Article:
Public Street by Baris Goktuk '20, image transfer, ink, acrylic and oil on linen
Courtesy of the Artist and Helena Anrather, New York

Baris Gokturk '20 Makes NY Solo Exhibition Debut with 'Public Secret'

BY Angeline Dimambro, November 24, 2020

Public Secret marks the first solo exhibition in New York for Baris Gokturk '20. Gokturk specialized in sculpture at Columbia University and holds a previous MFA in painting from Hunter College. He currently teaches at John Hopkins University, Pace University, and Hunter College. He has shown his work internationally in the US, Germany, Spain, France, Korea, Turkey and Puerto Rico. 

 

New Yorkers can find the show on exhibition at the Helena Anrather Gallery, but pieces are also available to view online via a virtual exhibition. “Comprising a new body of large-scale paintings using image-transfer and layered mixed media, the show expands Gokturk’s ongoing investigation of the slippages between the formal elements of painting and the conceptual relationship between image and meaning in the wider cultural and political context while extending and exposing the archeology of the painted surface.” Through these large-scale paintings, Gokturk investigates concepts including “transposition, altered states of protest, and what art might be.”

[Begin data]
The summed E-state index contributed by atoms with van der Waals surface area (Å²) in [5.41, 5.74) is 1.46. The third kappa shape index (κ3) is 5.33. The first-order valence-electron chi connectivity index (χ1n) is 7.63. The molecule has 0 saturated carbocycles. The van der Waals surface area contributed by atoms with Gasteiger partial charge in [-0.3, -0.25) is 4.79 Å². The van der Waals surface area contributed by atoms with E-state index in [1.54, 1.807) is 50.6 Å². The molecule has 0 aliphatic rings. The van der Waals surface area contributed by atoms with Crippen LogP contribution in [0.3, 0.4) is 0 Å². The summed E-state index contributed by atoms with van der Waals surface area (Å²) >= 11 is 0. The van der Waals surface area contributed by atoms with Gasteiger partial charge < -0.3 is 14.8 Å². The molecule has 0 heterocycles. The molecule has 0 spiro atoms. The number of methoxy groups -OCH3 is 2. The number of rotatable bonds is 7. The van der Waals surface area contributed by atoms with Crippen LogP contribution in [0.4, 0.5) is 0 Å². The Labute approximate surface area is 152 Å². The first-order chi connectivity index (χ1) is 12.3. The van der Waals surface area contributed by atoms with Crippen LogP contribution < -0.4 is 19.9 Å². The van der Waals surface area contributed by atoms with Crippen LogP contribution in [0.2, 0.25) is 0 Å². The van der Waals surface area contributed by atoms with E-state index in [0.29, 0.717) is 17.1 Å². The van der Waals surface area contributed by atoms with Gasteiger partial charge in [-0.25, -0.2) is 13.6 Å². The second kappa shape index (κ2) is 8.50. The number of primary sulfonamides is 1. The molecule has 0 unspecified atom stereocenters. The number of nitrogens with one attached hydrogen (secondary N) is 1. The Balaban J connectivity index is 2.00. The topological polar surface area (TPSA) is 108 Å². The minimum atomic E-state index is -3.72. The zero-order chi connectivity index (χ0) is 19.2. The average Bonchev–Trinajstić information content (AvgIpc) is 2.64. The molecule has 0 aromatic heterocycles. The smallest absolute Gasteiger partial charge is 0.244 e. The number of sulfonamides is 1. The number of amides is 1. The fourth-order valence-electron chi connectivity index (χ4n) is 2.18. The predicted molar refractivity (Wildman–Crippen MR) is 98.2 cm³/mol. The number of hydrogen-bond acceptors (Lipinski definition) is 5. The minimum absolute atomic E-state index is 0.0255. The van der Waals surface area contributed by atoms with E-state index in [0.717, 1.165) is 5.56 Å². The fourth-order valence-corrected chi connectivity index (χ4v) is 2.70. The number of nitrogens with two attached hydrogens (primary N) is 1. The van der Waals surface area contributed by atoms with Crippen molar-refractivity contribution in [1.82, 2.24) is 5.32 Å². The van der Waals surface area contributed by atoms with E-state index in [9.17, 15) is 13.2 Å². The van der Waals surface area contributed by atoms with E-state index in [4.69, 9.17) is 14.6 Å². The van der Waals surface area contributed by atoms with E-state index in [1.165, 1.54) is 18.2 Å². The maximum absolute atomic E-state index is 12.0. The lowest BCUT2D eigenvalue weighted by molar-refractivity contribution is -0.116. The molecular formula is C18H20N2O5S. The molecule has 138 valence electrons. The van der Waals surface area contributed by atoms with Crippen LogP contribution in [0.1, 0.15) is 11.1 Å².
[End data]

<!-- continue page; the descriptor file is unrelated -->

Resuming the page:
In his artist statement, Gokturk said that while growing up in Turkey in the nineties exposed him to instability, it wasn’t until his arrival in New York in 2011, which coincided with the Occupy Wall Street protest, that his own “awareness of social turmoil really expanded.” Another key moment for Gokturk came two years later: “The next wave for me was during the Gezi Protests in Istanbul, in 2013. That was when I became aware of my limitations as an individual, as just one body in one place and time. The questions for me were manifold: What should I do? What is my role: citizen, immigrant, expat, artist, person? It was paralyzing to watch the events unfolding in my hometown from my studio in New York. Glued to computer and the phone screen, watching. Participating some, organizing some from a distance, writing, posting on social media... but really, in the end, it was energy and paralysis at once.”

 

As Gokturk noted, “this contradiction is not new.” Public Secret explores the space of protest in its many, and often, contradictory, forms. “It’s this idea of an unformed, sometimes unknowable potential that is at the heart of these paintings...For me, the speculative surface of painting has become a way of processing the speculative space of protest, the former a reflection for evaluating the many directions of the latter’s potential.”

 

You can visit the virtual exhibition here.